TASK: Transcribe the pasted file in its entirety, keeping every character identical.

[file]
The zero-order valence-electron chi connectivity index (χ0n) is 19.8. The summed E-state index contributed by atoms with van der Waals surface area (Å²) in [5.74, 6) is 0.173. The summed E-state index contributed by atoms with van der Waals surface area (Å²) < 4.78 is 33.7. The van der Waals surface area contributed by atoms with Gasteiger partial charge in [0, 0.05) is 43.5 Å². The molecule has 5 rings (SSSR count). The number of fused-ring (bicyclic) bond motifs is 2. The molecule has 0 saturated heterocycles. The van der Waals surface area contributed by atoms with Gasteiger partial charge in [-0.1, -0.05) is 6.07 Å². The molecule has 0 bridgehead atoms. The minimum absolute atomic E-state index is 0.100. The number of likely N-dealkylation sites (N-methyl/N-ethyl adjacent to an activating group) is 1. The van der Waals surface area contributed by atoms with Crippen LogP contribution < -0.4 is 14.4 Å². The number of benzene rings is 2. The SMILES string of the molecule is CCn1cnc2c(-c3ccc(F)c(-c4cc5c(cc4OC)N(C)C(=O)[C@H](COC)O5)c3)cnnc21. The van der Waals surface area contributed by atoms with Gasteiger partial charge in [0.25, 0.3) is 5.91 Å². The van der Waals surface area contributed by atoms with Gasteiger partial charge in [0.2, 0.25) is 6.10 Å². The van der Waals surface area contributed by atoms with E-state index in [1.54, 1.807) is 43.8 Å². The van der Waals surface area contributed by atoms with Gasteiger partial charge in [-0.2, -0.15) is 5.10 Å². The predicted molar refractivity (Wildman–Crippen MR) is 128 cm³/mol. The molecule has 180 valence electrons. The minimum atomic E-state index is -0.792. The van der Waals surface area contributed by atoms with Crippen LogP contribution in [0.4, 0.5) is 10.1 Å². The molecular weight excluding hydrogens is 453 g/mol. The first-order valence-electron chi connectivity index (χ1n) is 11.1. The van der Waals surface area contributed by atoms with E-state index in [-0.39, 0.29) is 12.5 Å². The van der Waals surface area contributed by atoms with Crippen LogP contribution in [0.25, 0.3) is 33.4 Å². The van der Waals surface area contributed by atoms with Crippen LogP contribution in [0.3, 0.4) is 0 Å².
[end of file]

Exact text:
The zero-order valence-electron chi connectivity index (χ0n) is 19.8. The summed E-state index contributed by atoms with van der Waals surface area (Å²) in [5.74, 6) is 0.173. The summed E-state index contributed by atoms with van der Waals surface area (Å²) < 4.78 is 33.7. The van der Waals surface area contributed by atoms with Gasteiger partial charge in [0, 0.05) is 43.5 Å². The molecule has 5 rings (SSSR count). The number of fused-ring (bicyclic) bond motifs is 2. The molecule has 0 saturated heterocycles. The van der Waals surface area contributed by atoms with Gasteiger partial charge in [-0.1, -0.05) is 6.07 Å². The molecule has 0 bridgehead atoms. The minimum absolute atomic E-state index is 0.100. The number of likely N-dealkylation sites (N-methyl/N-ethyl adjacent to an activating group) is 1. The van der Waals surface area contributed by atoms with Crippen LogP contribution < -0.4 is 14.4 Å². The number of benzene rings is 2. The SMILES string of the molecule is CCn1cnc2c(-c3ccc(F)c(-c4cc5c(cc4OC)N(C)C(=O)[C@H](COC)O5)c3)cnnc21. The van der Waals surface area contributed by atoms with Gasteiger partial charge in [0.25, 0.3) is 5.91 Å². The van der Waals surface area contributed by atoms with Gasteiger partial charge in [0.2, 0.25) is 6.10 Å². The van der Waals surface area contributed by atoms with E-state index in [1.54, 1.807) is 43.8 Å². The van der Waals surface area contributed by atoms with Gasteiger partial charge in [-0.2, -0.15) is 5.10 Å². The predicted molar refractivity (Wildman–Crippen MR) is 128 cm³/mol. The molecule has 180 valence electrons. The minimum atomic E-state index is -0.792. The van der Waals surface area contributed by atoms with Crippen LogP contribution in [0.4, 0.5) is 10.1 Å². The molecular weight excluding hydrogens is 453 g/mol. The first-order valence-electron chi connectivity index (χ1n) is 11.1. The van der Waals surface area contributed by atoms with E-state index in [-0.39, 0.29) is 12.5 Å². The van der Waals surface area contributed by atoms with Crippen LogP contribution in [0.25, 0.3) is 33.4 Å². The van der Waals surface area contributed by atoms with Crippen LogP contribution in [0.3, 0.4) is 0 Å².